There I was thinking that the most exciting election on the horizon was going to be across the channel…and then Theresa May made her shock announcement. In 49 days time the British people will go to the polls to voice their opinion once again on, let’s face it, the one issue that is, rightly or wrongly, at the forefront of people’s minds at the moment: Brexit. Some Labour MPs, notably John McDonnell, may be pretending that people will be thinking of the NHS, of schools or the economy, but the reality is that this will be another proxy election about Europe, except in Scotland where it will be about the prospect of indyref2. Prepare for the relatively fresh wounds of the Brexit referendum to be opened once again as remainers are pitted against Brexiteers. Theresa May may sing the rhetoric of national unity, but we all know that under the surface Britain has been very severely split down the middle. Our views on Brexit have become as much part of our identity as our music taste or whether we are a fan of Marmite. It will not go away in a hurry and it has split us into camps. If the Lib Dems can capitalise on this, and play the card of the pro-EU party, they could do very well in this election, particularly if traditional Labour voters vote tactically. On Newsnight last night Guardian columnist and arch-Corbynite Paul Mason suggested that he might vote tactically in his Vauxhall constituency, perhaps against the sitting Labour MP and Brexiteer Kate Hoey. All eyes should be on the south-west to see if the Lib Dems can reclaim their stronghold, but with such a significant Brexit vote in the region, it is likely that the Conservatives will hold on here. When it comes to Scotland, the SNP need to do well, but with Labour in free fall on both sides of the border there is little to suggest that they won’t be successful, despite Ruth Davidson’s Conservatives rising in the polls.
When it come to the countryside, Brexit continues to dominate. After all, a higher proportion of rural voters chose to leave the EU last May than those in urban areas. However, it is yet to be seen whether this will equate in a similar percentage vote for the Tories. What is very likely is that the lobby groups, including the NFU and the environmental NGOs will take this opportunity to push as many ideas as possible regarding future management of the countryside, helping to shape the rural manifestos and potentially the future constitution of a British Agricultural Policy. I will certainly be looking at the small (and large) print closely when it comes to the food, farming and environment sections of manifestos.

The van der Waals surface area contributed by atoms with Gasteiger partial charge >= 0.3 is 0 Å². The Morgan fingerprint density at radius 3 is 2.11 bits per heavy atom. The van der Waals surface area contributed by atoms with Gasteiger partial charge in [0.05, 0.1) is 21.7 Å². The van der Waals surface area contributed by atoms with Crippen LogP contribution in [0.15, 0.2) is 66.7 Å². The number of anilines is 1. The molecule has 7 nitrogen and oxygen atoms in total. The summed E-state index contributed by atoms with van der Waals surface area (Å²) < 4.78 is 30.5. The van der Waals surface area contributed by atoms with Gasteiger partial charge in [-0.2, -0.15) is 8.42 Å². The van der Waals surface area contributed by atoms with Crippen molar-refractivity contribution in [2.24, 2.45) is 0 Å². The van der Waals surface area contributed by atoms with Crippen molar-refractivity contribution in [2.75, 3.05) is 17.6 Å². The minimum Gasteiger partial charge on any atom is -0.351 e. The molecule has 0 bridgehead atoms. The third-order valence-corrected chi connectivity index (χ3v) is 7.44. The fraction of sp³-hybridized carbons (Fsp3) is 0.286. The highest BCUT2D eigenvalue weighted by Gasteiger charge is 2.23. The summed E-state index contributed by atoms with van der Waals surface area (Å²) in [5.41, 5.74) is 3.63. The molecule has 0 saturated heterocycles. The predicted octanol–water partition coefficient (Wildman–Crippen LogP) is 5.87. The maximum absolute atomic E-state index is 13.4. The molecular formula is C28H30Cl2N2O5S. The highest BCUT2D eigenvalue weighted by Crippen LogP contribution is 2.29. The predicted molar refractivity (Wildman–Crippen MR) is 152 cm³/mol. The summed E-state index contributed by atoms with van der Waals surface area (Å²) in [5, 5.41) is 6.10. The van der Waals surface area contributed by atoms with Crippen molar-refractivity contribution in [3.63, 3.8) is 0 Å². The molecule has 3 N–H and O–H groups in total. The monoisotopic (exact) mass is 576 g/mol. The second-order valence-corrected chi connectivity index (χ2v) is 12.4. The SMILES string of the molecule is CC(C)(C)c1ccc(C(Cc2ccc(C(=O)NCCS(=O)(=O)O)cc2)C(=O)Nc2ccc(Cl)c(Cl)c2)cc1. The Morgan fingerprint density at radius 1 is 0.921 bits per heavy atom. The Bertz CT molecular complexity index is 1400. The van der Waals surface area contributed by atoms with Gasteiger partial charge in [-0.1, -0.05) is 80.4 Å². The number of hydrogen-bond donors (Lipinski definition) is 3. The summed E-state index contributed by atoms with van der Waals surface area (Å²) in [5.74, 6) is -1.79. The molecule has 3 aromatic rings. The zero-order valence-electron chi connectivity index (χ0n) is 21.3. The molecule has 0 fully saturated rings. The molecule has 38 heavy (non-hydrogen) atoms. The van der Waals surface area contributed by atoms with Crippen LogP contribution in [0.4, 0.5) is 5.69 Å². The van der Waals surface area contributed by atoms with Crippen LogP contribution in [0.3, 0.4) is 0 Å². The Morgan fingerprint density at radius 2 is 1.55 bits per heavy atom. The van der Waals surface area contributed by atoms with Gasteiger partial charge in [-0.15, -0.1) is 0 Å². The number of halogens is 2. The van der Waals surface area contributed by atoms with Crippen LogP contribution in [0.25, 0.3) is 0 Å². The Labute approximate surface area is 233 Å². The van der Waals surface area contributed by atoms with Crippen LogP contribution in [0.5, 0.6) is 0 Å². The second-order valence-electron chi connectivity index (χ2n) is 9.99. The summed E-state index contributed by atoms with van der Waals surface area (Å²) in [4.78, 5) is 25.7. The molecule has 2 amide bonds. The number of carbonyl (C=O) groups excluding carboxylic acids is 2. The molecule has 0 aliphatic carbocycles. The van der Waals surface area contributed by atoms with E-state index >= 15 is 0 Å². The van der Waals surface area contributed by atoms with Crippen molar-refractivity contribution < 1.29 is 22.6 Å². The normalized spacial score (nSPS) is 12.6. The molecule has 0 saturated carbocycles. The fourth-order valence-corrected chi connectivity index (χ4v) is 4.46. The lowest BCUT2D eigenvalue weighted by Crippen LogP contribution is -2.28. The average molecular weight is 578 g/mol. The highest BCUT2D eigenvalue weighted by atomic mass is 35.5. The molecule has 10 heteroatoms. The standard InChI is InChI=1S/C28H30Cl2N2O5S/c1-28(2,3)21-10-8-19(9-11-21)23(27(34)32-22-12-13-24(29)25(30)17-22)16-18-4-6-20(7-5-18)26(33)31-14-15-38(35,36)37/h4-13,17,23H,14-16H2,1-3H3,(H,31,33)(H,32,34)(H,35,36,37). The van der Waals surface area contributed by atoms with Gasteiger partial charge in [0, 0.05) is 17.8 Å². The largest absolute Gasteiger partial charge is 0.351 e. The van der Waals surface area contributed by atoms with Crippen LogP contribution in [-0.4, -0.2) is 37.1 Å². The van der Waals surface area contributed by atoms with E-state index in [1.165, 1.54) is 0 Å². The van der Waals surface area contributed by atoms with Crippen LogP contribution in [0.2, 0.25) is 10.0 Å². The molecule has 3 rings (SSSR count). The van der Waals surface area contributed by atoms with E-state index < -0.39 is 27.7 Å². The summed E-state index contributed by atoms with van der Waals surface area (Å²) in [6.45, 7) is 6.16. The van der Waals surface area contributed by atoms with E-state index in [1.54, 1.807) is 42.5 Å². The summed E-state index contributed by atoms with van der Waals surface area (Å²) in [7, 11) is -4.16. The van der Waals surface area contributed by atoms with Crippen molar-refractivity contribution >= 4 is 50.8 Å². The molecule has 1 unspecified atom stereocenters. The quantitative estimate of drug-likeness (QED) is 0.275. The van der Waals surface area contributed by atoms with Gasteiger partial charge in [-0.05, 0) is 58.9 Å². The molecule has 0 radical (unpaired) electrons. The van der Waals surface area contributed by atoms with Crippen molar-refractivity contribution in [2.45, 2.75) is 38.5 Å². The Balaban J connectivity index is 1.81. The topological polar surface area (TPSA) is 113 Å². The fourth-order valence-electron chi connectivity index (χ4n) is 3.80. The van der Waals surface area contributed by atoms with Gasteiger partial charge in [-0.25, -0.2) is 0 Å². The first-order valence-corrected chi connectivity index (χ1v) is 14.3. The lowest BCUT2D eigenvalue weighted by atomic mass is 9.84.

Personally, I remain in shock at such a bold move by Mrs May. I can see where her advisors are coming from in suggesting the election, but partly it angers me that they are distracting the conversation towards another internal discussion , rather than moving forward with the negotiations themselves. I hope that David Davis will keep looking across the channel, rather than spending all of his time in the next seven weeks walking around his Haltemprice and Howden constituency.
At home Douglas Carswell will face our local electorate once again, this time (I assume) as an independent. It will be interesting to see who UKIP field, and I assume Giles Watling will stand for the Conservatives. The Clacton constituency is a strange one, with the town of Clacton itself dominating; the surrounding area, in which I live, being rather shouted down. I predict Douglas will remain MP of Clacton. His personal following is too strong still to flounder at this stage. However, as we have learnt in politics these past few years, prediction is impossible.
It is going to be a messy couple of months ahead, and I hope that the anger bristled by the referendum last May doesn’t return to haunt us. I fear, as this is apparently an election simply about Brexit (and we still don’t really know what that means) that this hope will be in vain. Brexit has become synonymous with fear for change, frustration with the status quo (whatever that means for you personally) and a marker of nationalist identity. As much as I would like this to be a debate about the kind of society we wish to live in, or about the state of our public services, or how we deal with our economy, or how we bring up and educate our children, or how we invest in our research institutions, or how we renew optimism, or how we tackle poverty, inequality and climate change, I know, like everybody else, that this will be about one thing, and something that nobody really knows what it really is, and that is Brexit.